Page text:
GCC and Vista Incompatibility

Since ReactOS is still being built with GCC (unfortunately), some of our devs have started to report a problem when using the MinGW build under Windows Vista. The call to MapViewOfFileEx that the compiler users for precompiled header support fails, so the compilation fails for any project that uses a PCH.

This type of error might creep up in other system software as well, and it’s not really GCC’s fault for succumbing to it. If you look at the documentation for CreateFileMapping, you’ll notice this blurb in the Remarks section:

Creating a file mapping object from a session other than session zero requires the SeCreateGlobalPrivilege privilege. Note that this privilege check is limited to the creation of file mapping objects and does not apply to opening existing ones. For example, if a service or the system creates a file mapping object, any process running in any session can access that file mapping object provided that the caller has the required access rights.

Windows XP/2000: The requirement described in the previous paragraph was introduced with Windows Server 2003, Windows XP SP2 and Windows 2000 Server SP4.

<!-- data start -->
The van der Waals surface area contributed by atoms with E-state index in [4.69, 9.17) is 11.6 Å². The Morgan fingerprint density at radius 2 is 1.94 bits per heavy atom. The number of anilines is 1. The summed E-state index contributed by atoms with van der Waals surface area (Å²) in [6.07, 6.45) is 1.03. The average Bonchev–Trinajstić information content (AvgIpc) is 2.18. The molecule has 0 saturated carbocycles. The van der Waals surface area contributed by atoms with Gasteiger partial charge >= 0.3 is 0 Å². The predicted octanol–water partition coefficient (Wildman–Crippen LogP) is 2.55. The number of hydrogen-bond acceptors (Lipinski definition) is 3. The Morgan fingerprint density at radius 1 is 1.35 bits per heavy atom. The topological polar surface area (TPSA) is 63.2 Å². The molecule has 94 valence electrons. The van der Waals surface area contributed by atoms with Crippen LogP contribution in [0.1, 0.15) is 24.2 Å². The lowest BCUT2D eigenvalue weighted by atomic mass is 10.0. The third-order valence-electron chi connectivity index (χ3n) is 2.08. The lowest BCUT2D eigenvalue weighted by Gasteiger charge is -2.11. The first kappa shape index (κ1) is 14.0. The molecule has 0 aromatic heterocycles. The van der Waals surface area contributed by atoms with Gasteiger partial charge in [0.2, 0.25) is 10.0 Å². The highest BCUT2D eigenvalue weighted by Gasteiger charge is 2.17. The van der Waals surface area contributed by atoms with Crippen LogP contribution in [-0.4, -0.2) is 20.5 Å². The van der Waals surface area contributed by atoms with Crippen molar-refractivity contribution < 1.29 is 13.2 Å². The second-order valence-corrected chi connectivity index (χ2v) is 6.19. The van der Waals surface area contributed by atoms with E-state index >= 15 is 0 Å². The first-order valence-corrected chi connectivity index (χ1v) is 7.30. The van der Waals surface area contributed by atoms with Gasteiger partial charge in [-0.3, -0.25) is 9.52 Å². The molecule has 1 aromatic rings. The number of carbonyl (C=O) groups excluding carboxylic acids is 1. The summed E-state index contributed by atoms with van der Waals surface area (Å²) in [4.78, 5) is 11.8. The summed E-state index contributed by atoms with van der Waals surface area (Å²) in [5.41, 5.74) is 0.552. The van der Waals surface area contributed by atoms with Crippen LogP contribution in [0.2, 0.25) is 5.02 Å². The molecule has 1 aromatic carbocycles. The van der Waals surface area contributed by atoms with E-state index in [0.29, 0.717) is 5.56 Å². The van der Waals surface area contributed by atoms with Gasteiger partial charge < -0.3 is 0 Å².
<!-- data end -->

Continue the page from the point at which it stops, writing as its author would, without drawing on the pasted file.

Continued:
Although this feature was added in SP2, the reason it doesn’t happen in Windows XP has to do with two changes in Vista. First, UAC means that programs don’t get the SeCreateGlobalPrivilege anymore, because they’re not running in administrator accounts anymore. Secondly, in Vista, Session 0 is now the SYSTEM account session, where the login screen and services are running. Therefore, any user processes will run in Session 1, even in a normal single-user system. These two factors combined mean that CreateFileMapping is now significantly reduced in functionality and that only services are allowed to create global shared memory.

There are three workarounds if you really need the functionality:

  1. Use the Microsoft Management Console (MMC) and the Local Security Policy Snap-In to give SeCreateGlobalPrivilege to the limited account.
  2. Write a wrapper program that executes with elevated rights and and uses RtlAcquire/AdjustPrivilege to get the privilege before running your target program (Such as gcc).
  3. Use the HKEY_LOCAL_MACHINE\SYSTEM\CurrentControlSet\Control\Session Manager\Kernel\ObUnsecureGlobalNames string array to add the name of the section to the list. Hopefully your program isn’t randomizing the name. Adding this name will disable the kernel protection check.

Leave a Reply

Your email address will not be published. Required fields are marked *

This site uses Akismet to reduce spam. Learn how your comment data is processed.